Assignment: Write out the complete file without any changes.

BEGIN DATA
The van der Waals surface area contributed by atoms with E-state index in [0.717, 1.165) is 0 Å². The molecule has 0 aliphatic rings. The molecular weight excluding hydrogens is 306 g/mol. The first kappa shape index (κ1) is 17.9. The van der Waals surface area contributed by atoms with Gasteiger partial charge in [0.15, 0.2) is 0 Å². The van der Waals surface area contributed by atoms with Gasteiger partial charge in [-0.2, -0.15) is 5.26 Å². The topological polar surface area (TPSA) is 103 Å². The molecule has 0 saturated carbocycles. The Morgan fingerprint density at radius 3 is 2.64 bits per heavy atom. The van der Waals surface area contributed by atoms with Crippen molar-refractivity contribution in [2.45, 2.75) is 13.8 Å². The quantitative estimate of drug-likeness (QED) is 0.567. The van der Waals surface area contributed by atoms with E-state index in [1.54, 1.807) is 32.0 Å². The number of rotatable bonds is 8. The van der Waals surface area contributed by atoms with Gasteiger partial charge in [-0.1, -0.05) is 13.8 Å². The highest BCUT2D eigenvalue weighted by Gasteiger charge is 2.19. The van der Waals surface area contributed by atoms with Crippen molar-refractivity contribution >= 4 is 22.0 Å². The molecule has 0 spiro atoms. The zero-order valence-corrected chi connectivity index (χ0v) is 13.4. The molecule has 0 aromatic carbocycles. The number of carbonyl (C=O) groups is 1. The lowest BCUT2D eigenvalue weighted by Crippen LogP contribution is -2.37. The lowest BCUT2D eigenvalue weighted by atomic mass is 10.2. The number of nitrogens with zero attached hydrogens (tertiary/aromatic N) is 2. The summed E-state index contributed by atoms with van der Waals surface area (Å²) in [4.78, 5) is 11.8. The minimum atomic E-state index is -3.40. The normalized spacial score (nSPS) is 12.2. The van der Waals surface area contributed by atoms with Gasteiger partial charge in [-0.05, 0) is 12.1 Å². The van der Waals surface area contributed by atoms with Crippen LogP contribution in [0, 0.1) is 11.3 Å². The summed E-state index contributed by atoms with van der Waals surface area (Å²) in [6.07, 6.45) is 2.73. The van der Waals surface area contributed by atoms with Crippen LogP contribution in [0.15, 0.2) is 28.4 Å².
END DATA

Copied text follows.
The van der Waals surface area contributed by atoms with E-state index in [0.717, 1.165) is 0 Å². The molecule has 0 aliphatic rings. The molecular weight excluding hydrogens is 306 g/mol. The first kappa shape index (κ1) is 17.9. The van der Waals surface area contributed by atoms with Gasteiger partial charge in [0.15, 0.2) is 0 Å². The van der Waals surface area contributed by atoms with Gasteiger partial charge in [-0.2, -0.15) is 5.26 Å². The topological polar surface area (TPSA) is 103 Å². The molecule has 0 saturated carbocycles. The Morgan fingerprint density at radius 3 is 2.64 bits per heavy atom. The van der Waals surface area contributed by atoms with Crippen molar-refractivity contribution in [2.45, 2.75) is 13.8 Å². The quantitative estimate of drug-likeness (QED) is 0.567. The van der Waals surface area contributed by atoms with E-state index in [1.54, 1.807) is 32.0 Å². The number of rotatable bonds is 8. The van der Waals surface area contributed by atoms with Gasteiger partial charge in [-0.1, -0.05) is 13.8 Å². The highest BCUT2D eigenvalue weighted by Gasteiger charge is 2.19. The van der Waals surface area contributed by atoms with Crippen molar-refractivity contribution >= 4 is 22.0 Å². The molecule has 0 spiro atoms. The zero-order valence-corrected chi connectivity index (χ0v) is 13.4. The molecule has 0 aromatic carbocycles. The number of carbonyl (C=O) groups is 1. The lowest BCUT2D eigenvalue weighted by Crippen LogP contribution is -2.37. The lowest BCUT2D eigenvalue weighted by atomic mass is 10.2. The number of nitrogens with zero attached hydrogens (tertiary/aromatic N) is 2. The summed E-state index contributed by atoms with van der Waals surface area (Å²) in [4.78, 5) is 11.8. The minimum atomic E-state index is -3.40. The normalized spacial score (nSPS) is 12.2. The van der Waals surface area contributed by atoms with Gasteiger partial charge in [-0.05, 0) is 12.1 Å². The van der Waals surface area contributed by atoms with Crippen LogP contribution in [0, 0.1) is 11.3 Å². The summed E-state index contributed by atoms with van der Waals surface area (Å²) in [6.07, 6.45) is 2.73. The van der Waals surface area contributed by atoms with Crippen LogP contribution in [0.15, 0.2) is 28.4 Å².